Coinfection

Are IL28B Gene Variations Associated with Outcomes in People with Hepatitis B?

IL28B gene patterns may influence response to interferon therapy for hepatitis B, but this is not as straightforward as it is for hepatitis C, according to a set of studies presented at the recent American Association for the Study of Liver Diseases "Liver Meeting" (AASLD 2010) in Boston. Two analyses suggested that people with the protective rs12979860 C/C pattern were more likely to achieve sustained virological suppression with interferon, but less likely to experience HBeAg seroconversion. A third study, however, found no link between rs12979860 pattern and hepatitis B or HIV persistence or progression.

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AIDS 2010: Drug Resistance Linked to Faster Hepatitis B Liver Disease Progression in HIV/HBV Coinfected Patients

HIV/HBV coinfected individuals may be less likely to have hepatitis B virus (HBV) with mutations conferring resistance to lamivudine (3TC; Epivir), but those who do have drug resistance experience faster liver disease progression and are more likely to develop cirrhosis, according to a study from Romania presented last month at the XVIII International AIDS Conference (AIDS 2010) in Vienna.

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HIV/HBV Coinfected Patients Respond to ART as well as HIV Monoinfected

HIV positive people coinfected with hepatitis B virus (HBV) respond as well to combination antiretroviral therapy (ART) as individuals with HIV alone, but they are more likely to die due to non-AIDS-related causes, according to a study published in the September 10, 2009 issue of AIDS.

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National Viral Hepatitis Roundtable Applauds National AIDS Strategy's Recognition of HIV/HCV Coinfection

The National Viral Hepatitis Roundtable (NVHR) praised the inclusion of hepatitis B and C coinfection in the White House Office of National AIDS Policy's National HIV/AIDS Strategy released last week, given that an about 30% of HIV positive people also have HCV and approximately 10% also have HBV. The advocates also expressed hope that the administration will take a similar comprehensive approach to hepatitis B and C monoinfection, the latter of which affects about 4 times as many people as HIV.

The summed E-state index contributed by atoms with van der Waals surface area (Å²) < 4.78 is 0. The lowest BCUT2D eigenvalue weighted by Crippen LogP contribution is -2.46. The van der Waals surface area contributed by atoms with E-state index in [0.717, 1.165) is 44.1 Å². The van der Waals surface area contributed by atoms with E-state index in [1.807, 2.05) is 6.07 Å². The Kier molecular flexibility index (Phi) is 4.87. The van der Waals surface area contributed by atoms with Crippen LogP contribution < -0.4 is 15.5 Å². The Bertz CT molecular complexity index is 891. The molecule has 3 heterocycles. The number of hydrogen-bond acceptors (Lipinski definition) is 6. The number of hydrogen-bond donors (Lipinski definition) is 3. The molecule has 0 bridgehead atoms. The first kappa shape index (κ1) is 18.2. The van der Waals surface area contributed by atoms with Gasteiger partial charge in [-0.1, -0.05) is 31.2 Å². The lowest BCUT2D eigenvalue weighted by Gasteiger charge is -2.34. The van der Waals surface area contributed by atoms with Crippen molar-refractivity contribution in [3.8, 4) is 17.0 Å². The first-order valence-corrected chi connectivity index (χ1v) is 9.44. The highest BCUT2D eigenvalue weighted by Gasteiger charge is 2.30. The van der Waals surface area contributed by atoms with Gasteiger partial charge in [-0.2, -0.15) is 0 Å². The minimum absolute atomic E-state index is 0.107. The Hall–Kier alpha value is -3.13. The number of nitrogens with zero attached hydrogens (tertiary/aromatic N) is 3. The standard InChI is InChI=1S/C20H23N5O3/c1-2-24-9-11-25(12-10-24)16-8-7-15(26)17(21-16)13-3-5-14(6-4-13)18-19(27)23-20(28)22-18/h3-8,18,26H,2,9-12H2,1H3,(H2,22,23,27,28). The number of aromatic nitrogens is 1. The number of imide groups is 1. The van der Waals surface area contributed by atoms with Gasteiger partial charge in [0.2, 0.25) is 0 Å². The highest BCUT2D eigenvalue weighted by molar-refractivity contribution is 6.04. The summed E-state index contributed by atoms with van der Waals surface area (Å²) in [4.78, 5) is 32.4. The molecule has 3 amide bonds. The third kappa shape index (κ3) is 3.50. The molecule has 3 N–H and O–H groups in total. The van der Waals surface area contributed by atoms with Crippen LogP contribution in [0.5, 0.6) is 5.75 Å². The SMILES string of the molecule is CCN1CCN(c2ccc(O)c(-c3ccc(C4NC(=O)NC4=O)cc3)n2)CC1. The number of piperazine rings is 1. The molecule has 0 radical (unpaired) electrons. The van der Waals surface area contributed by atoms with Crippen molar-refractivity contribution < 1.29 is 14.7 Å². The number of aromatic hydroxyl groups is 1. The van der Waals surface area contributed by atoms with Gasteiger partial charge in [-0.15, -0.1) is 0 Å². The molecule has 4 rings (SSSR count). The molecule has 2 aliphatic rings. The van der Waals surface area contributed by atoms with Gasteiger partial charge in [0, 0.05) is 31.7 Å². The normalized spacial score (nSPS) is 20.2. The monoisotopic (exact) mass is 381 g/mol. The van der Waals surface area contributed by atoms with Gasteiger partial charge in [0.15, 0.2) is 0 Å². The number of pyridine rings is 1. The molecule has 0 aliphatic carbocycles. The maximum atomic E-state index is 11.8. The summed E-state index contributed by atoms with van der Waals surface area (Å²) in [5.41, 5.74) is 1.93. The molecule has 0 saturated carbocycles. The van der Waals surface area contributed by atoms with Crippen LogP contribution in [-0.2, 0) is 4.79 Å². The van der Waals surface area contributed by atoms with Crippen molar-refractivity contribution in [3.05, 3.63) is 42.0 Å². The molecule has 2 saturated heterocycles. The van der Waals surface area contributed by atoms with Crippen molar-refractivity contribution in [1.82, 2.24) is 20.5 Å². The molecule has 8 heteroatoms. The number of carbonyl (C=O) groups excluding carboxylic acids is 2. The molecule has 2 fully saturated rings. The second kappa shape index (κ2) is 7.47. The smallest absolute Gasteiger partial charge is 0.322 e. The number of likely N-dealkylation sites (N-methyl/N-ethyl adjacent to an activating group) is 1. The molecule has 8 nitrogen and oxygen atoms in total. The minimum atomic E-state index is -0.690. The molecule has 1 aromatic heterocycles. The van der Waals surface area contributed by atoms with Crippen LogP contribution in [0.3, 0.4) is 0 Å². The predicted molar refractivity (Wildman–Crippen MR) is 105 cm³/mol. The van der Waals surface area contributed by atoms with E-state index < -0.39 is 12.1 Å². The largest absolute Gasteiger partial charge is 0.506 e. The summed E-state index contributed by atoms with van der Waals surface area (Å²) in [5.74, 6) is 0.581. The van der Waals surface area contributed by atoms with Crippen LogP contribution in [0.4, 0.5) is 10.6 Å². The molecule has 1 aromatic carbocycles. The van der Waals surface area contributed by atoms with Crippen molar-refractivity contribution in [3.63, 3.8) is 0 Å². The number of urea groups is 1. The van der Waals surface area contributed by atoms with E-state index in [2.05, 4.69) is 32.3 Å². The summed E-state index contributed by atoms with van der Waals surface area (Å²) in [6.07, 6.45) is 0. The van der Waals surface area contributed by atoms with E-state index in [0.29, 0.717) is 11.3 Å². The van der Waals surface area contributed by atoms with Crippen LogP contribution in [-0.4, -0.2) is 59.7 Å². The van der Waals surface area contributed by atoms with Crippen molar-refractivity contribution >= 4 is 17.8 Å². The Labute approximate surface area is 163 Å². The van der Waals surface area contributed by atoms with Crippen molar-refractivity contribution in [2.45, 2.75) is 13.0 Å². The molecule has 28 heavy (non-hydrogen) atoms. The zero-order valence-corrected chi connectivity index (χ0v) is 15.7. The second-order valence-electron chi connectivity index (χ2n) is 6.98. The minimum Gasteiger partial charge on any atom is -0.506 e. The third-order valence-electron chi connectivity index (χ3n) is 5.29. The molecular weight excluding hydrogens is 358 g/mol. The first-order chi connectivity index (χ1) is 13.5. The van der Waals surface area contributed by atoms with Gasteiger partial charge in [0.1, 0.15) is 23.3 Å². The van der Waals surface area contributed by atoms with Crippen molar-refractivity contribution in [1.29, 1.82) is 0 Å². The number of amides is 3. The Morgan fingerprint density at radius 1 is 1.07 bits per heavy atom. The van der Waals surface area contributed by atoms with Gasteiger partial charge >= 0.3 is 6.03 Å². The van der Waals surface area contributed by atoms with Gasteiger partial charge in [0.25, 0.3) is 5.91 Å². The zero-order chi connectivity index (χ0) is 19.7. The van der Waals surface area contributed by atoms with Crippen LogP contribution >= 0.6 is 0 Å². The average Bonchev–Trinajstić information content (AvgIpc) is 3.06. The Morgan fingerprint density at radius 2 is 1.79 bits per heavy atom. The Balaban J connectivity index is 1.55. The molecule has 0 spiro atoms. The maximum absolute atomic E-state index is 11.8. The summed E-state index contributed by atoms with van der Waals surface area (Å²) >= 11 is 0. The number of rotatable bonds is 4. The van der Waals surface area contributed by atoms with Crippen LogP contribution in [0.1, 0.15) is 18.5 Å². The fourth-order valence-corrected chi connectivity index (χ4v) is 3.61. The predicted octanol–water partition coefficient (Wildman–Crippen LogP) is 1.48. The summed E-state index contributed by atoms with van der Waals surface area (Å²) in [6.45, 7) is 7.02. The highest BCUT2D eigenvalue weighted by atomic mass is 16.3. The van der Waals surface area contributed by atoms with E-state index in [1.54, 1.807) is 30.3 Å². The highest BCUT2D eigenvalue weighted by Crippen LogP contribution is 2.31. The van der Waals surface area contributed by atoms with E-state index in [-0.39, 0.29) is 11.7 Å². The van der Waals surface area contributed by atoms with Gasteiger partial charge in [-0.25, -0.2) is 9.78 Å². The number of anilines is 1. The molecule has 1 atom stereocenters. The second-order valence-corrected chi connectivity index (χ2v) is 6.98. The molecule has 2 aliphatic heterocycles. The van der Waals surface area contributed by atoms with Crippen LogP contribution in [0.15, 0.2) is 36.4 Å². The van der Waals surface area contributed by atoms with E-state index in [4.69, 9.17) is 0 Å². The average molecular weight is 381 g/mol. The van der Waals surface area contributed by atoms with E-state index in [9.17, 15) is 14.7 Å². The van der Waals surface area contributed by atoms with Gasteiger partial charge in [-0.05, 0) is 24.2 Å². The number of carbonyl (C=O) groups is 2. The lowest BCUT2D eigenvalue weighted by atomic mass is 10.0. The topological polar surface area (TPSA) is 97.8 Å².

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HIV-HBV Coinfected Patients Respond to Antiretroviral Therapy as well as HIV Monoinfected, but Have a Higher Risk of Non-AIDS Death

HIV positive people coinfected with hepatitis B virus (HBV) respond as well to combination antiretroviral therapy (ART) as individuals with HIV alone, but they are more likely to die due to non-AIDS-related causes, according to a study published in the September 10, 2009 issue of AIDS.

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Elevated ALT Liver Enzymes in HIV Patients without Hepatitis B or C Are Linked to High Viral Load, Obesity, Alcohol, and Some NRTIs

Among HIV positive individuals without coexisting hepatitis C virus (HCV) or hepatitis B virus (HBV) infection, the incidence of persistent elevated ALT levels was 3.9 cases per 100 person-years, researchers reported in the February 15, 2010 issue of Clinical Infectious Diseases. The risk of ALT elevation was greater in people with high HIV RNA levels, higher body mass index (BMI), heavy alcohol use, and prolonged use of stavudine (d4T; Zerit) or zidovudine (AZT; Retrovir).

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Meta-analysis Shows Concurrent Hepatitis B Increases All-cause Mortality in People with HIV

HIV positive people coinfected with hepatitis B virus (HBV) have a higher rate of all-cause death than people with HIV alone, according to a report in the June 15, 2009 issue of Clinical Infectious Diseases. These results, the study authors stated, suggest that HIV-HBV coinfected individuals may especially benefit from efforts to minimize liver damage.

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ICAAC 2009: Resistance to Hepatitis B Drugs is Common among HIV-HBV Coinfected Patients Receiving Lamivudine-containing ART without Tenofovir (Viread)

Resistance to the hepatitis B drugs adefovir (Hepsera), entecavir (Baraclude), and telbivudine (Tyzeka) is common among HIV-HBV coinfected individuals treated with antiretroviral therapy (ART) regimens that include lamivudine (3TC; Epivir) without tenofovir (Viread, also in the Truvada and Atripla coformulations), according to a poster presented at 49th Interscience Conference on Antimicrobial Agents and Chemotherapy (ICAAC 2009) this week in San Francisco. These findings support the recommendation that coinfected patients should be treated with ART regimens containing at least 2 drugs with dual activity against HIV and HBV.

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CROI 2009: Antiretroviral Treatment Interruption May Affect HCV Viral Load, HBV Rebound, and Liver Fibrosis Progression in Coinfected Patients

Over the past few years, evidence has accumulated showing that antiretroviral treatment interruption is a potentially risky strategy, and that ongoing HIV replication is associated with a variety of non-AIDS conditions even in people with relatively well-preserved immune function.

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